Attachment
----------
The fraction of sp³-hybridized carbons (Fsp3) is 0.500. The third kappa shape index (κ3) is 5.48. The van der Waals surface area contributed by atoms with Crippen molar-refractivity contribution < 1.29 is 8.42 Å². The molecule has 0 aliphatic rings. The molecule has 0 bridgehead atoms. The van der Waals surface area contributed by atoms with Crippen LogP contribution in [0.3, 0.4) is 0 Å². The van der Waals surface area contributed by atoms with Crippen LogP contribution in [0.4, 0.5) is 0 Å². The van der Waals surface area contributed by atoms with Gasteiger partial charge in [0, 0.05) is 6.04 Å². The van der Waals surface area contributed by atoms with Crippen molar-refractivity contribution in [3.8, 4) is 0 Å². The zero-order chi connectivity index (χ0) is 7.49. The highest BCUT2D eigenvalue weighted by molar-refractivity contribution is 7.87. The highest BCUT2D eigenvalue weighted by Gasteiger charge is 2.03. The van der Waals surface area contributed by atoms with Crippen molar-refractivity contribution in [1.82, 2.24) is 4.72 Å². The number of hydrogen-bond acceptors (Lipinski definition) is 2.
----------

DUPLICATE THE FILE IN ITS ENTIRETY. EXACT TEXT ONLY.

The fraction of sp³-hybridized carbons (Fsp3) is 0.500. The third kappa shape index (κ3) is 5.48. The van der Waals surface area contributed by atoms with Crippen molar-refractivity contribution < 1.29 is 8.42 Å². The molecule has 0 aliphatic rings. The molecule has 0 bridgehead atoms. The van der Waals surface area contributed by atoms with Crippen LogP contribution in [0.3, 0.4) is 0 Å². The van der Waals surface area contributed by atoms with Crippen LogP contribution in [0.4, 0.5) is 0 Å². The van der Waals surface area contributed by atoms with Gasteiger partial charge in [0, 0.05) is 6.04 Å². The van der Waals surface area contributed by atoms with Crippen molar-refractivity contribution in [3.8, 4) is 0 Å². The zero-order chi connectivity index (χ0) is 7.49. The highest BCUT2D eigenvalue weighted by molar-refractivity contribution is 7.87. The highest BCUT2D eigenvalue weighted by Gasteiger charge is 2.03. The van der Waals surface area contributed by atoms with Crippen molar-refractivity contribution in [1.82, 2.24) is 4.72 Å². The number of hydrogen-bond acceptors (Lipinski definition) is 2.